- The Washington Times - Saturday, June 5, 2004

Headlines in the supermarket checkout aisles remind shoppers there’s a struggle in the world today. The battle isn’t over the Gaza Strip or Fallujah, but motherhood.

The term “Mommy Wars” once referred to the slugfest between stay-at-home moms and working mothers — two constituencies whose political interests seemed at odds.

Today, the generals on both sides seem to believe all the troops are getting a raw deal. Stay-at-home moms confront a lack of respect. Working moms are burdened with guilt for not spending enough time with their children. Yet sadly, this mutual recognition that the combatants’ interests don’t necessarily conflict hasn’t prompted a cease-fire.

Instead, women’s advocates have turned their arsenal on a series of villains — corporate America, the media, and men — they believe contribute to the structure making life so difficult for moms. A typical women’s magazine article on the challenges faced by mothers laments inflexible workplaces, the lack of affordable child care, and how men still shirk much child-rearing responsibility. The media themselves are to blame, too, for offering hopelessly idealized images of motherhood, making both working and stay-at-home moms feel inadequate.

But what solutions do women’s groups offer? Government is often trumpeted as mom’s potential savior. Many suggest a proper mix of programs and policies can relieve moms.

Yet like the miracle diets and anti-wrinkle potions filling the back of Cosmopolitan magazine, solutions that rely on Washington are likely to disappoint. Government interventions, no matter how well intended, usually backfire on those they are meant to help. And they can exacerbate tension between stay-at-home and working mothers by favoring one over the other.

Consider the agenda of the advocacy group “Mothers Ought to Have Equal Rights” or MOTHERS, founded by renowned feminist Naomi Wolf and Ann Crittenden. Among their demands is a “Social Security credit” for stay-at-home moms.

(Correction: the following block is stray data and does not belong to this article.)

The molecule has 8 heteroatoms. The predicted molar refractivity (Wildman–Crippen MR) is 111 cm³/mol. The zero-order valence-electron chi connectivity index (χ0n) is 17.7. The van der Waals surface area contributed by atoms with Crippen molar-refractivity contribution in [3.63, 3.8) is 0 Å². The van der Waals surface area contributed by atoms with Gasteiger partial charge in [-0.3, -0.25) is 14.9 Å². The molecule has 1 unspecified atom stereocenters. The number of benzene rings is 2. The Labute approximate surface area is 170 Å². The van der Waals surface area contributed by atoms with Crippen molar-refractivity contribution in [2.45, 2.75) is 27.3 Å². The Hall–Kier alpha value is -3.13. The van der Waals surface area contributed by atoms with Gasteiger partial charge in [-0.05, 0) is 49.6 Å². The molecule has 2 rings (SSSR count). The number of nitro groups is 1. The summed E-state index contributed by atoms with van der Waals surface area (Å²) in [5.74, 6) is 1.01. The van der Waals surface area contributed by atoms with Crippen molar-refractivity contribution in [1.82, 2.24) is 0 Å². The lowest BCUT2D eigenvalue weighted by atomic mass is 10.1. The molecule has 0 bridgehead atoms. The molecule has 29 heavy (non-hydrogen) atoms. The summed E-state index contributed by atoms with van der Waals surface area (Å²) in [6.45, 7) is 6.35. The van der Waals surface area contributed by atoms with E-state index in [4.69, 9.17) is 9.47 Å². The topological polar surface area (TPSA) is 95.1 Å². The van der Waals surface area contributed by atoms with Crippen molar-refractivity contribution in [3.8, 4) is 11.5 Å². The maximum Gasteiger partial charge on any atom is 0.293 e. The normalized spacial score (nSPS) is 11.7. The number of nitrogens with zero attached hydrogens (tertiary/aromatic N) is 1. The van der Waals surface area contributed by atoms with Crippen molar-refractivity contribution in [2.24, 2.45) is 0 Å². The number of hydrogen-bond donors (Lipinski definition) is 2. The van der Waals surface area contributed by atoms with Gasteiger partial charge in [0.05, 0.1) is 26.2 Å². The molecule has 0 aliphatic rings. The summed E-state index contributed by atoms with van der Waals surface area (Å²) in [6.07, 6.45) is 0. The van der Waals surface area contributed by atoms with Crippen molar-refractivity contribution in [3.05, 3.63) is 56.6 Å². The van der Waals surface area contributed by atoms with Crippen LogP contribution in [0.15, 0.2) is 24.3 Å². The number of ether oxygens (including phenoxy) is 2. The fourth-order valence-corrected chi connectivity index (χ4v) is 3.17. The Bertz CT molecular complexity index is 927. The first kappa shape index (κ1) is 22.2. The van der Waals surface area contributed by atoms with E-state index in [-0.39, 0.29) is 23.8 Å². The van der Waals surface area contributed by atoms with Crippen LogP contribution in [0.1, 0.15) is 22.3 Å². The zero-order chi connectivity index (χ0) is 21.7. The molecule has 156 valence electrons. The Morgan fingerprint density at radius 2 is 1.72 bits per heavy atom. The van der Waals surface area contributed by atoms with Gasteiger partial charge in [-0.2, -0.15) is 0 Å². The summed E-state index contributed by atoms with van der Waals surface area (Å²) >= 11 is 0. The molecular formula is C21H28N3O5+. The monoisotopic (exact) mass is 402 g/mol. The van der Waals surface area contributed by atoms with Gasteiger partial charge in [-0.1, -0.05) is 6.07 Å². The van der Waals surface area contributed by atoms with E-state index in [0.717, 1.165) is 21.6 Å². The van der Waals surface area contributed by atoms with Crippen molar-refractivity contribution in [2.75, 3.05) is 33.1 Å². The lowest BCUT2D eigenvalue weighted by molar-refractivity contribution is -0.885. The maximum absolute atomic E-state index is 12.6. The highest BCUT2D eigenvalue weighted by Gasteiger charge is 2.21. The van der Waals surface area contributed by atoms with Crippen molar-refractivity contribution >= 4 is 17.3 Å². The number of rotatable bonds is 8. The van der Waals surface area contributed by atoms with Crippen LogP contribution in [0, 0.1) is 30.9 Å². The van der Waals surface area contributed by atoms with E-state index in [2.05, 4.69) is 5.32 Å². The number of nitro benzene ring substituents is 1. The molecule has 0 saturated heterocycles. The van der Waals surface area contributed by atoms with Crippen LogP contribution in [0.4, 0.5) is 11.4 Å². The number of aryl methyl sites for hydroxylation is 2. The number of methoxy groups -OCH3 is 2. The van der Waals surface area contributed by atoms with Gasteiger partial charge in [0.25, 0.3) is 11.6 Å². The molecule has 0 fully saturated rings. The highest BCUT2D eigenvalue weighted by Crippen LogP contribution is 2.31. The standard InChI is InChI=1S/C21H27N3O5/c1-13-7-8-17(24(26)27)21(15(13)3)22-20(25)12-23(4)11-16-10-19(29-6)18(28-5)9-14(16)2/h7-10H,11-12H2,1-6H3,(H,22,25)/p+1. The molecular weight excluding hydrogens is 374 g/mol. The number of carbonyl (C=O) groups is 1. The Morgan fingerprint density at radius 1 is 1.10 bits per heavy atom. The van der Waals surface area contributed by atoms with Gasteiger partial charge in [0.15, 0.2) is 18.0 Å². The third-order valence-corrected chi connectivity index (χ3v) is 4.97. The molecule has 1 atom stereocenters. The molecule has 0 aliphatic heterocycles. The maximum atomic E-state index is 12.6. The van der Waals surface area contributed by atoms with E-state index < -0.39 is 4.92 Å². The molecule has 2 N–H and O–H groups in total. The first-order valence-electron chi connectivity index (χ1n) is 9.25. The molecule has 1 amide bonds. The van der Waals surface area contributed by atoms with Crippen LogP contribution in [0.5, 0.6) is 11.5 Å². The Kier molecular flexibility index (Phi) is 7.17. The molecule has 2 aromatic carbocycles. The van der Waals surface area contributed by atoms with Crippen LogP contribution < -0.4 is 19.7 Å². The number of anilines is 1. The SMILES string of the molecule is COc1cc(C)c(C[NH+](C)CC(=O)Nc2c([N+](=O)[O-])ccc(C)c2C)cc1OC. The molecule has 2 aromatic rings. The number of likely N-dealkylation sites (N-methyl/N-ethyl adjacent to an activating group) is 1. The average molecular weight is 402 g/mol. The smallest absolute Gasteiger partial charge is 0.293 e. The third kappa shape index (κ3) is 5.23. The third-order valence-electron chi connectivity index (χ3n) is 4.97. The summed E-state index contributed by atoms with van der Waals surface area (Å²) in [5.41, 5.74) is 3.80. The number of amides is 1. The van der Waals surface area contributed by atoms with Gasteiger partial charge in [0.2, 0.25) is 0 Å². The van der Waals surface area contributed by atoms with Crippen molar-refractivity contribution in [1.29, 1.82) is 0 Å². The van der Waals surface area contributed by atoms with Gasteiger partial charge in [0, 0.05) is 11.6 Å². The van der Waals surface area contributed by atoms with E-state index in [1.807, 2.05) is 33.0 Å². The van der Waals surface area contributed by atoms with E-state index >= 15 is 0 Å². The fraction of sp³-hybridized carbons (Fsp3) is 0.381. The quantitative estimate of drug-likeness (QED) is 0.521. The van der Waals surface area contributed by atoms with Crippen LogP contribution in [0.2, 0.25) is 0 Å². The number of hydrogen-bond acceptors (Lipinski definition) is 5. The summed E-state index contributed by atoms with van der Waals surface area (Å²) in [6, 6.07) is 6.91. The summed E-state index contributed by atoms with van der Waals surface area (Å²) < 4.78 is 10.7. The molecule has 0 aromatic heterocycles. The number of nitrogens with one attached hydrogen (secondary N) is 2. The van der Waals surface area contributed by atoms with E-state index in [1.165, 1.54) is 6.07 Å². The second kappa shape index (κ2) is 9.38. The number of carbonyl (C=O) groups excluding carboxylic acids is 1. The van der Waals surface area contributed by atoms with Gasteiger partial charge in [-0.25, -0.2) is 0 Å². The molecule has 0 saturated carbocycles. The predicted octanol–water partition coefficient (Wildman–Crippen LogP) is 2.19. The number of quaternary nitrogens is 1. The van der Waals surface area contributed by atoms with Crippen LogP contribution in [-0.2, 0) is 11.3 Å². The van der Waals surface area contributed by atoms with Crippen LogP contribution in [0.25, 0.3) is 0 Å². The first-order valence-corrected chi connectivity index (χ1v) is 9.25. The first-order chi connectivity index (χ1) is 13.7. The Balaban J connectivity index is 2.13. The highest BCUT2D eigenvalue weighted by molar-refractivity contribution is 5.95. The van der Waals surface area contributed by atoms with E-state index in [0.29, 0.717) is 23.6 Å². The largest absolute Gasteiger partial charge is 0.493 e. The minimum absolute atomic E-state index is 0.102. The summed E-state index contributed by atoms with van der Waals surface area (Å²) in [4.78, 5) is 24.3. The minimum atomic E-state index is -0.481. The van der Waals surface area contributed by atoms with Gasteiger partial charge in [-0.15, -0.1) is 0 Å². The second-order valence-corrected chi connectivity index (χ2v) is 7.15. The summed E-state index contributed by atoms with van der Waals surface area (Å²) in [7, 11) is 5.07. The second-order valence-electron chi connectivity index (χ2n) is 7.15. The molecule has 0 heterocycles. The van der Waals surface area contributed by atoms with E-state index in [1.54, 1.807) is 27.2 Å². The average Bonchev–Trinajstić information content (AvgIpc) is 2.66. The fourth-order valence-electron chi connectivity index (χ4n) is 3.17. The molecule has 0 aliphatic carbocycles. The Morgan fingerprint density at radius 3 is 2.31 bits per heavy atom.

This would require bureaucrats to assign a value or “wage” for the work of raising a child — hardly an uncontroversial judgment — that eventually would determine how much Social Security pays at retirement. At first blush, this sounds almost sensible: Clearly, there is value in the work of stay-at-home moms. Yet government rewarding stay-at-home-moms carries costs and is especially unfair to working women.

Working moms surrender more than $1 in $10 to Social Security taxes. So a woman earning the same as a stay-at-home mom’s government-mandated wage would pay thousands of dollars in taxes for no additional Social Security benefit.

Married working women already face a high marginal tax rate because they are taxed in their husband’s highest bracket. In addition, these women typically face child-care costs. This proposal would create another disincentive for women to work. In effect, government would take a side in the mommy wars.

Of course, women’s advocates also push many proposals that favor working moms. Government-funded day care, for example, is a favorite of groups like the National Organization for Women. Yet while the government can make day care seem “free” to working parents, it isn’t free to taxpayers.

Passing on those costs means families who have one spouse at home will have a tougher time making ends meet. Stay-at-home-moms’ service would be devalued since they could be replaced by the “free” substitute: government day-care centers. This proposal would push stay-at-home moms to seek formal employment, and amounts to the government again taking a side in the mommy wars.

Instead of pushing programs that favor a particular lifestyle, government should be neutral and focus on facilitating flexibility for everyone. Lower taxes and spending cuts, for example, would reduce the fiscal burden on all families.

Families with a parent at home could stretch one income further, and working women would have larger incomes to purchase child care. Paring back costly regulations would allow businesses to hire new employees and offer more flexible work arrangements — something that may appeal both to women already working and to some homebound moms who may enjoy part-time jobs.

Women’s groups peddle a comforting illusion when they suggest government can settle the mommy wars. Yet it is an illusion. The real source of this conflict is inside each individual woman who feels torn between children and career. That is not a struggle government can resolve.

The best government can do is to remain neutral and let women make their own decisions. Allowing women to follow their own hearts is the only way all moms can win this war.

CARRIE LUKAS

Director of policy

Independent Women’s Forum.

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